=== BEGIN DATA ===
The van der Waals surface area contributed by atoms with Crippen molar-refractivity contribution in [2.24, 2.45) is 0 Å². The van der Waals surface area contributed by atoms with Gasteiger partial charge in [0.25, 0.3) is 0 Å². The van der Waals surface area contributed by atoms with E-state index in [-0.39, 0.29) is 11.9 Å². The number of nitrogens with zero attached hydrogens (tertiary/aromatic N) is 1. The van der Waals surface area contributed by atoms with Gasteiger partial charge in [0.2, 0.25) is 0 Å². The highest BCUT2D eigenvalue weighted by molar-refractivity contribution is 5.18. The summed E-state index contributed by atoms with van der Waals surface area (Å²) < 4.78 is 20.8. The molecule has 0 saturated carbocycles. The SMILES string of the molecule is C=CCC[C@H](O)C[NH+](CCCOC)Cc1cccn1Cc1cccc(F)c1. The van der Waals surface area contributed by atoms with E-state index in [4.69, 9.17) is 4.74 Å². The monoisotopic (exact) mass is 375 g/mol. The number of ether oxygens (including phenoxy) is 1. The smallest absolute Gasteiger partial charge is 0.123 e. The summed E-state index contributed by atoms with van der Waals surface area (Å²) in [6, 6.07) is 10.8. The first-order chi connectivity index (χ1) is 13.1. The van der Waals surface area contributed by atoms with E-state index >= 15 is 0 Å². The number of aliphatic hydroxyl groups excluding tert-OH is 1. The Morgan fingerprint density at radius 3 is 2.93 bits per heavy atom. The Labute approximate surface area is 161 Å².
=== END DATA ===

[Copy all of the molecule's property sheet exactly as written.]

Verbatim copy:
The van der Waals surface area contributed by atoms with Crippen molar-refractivity contribution in [2.24, 2.45) is 0 Å². The van der Waals surface area contributed by atoms with Gasteiger partial charge in [0.25, 0.3) is 0 Å². The van der Waals surface area contributed by atoms with E-state index in [-0.39, 0.29) is 11.9 Å². The number of nitrogens with zero attached hydrogens (tertiary/aromatic N) is 1. The van der Waals surface area contributed by atoms with Gasteiger partial charge in [0.2, 0.25) is 0 Å². The highest BCUT2D eigenvalue weighted by molar-refractivity contribution is 5.18. The summed E-state index contributed by atoms with van der Waals surface area (Å²) < 4.78 is 20.8. The molecule has 0 saturated carbocycles. The SMILES string of the molecule is C=CCC[C@H](O)C[NH+](CCCOC)Cc1cccn1Cc1cccc(F)c1. The van der Waals surface area contributed by atoms with E-state index in [4.69, 9.17) is 4.74 Å². The monoisotopic (exact) mass is 375 g/mol. The number of ether oxygens (including phenoxy) is 1. The smallest absolute Gasteiger partial charge is 0.123 e. The summed E-state index contributed by atoms with van der Waals surface area (Å²) in [6, 6.07) is 10.8. The first-order chi connectivity index (χ1) is 13.1. The van der Waals surface area contributed by atoms with E-state index >= 15 is 0 Å². The number of aliphatic hydroxyl groups excluding tert-OH is 1. The Morgan fingerprint density at radius 3 is 2.93 bits per heavy atom. The Labute approximate surface area is 161 Å².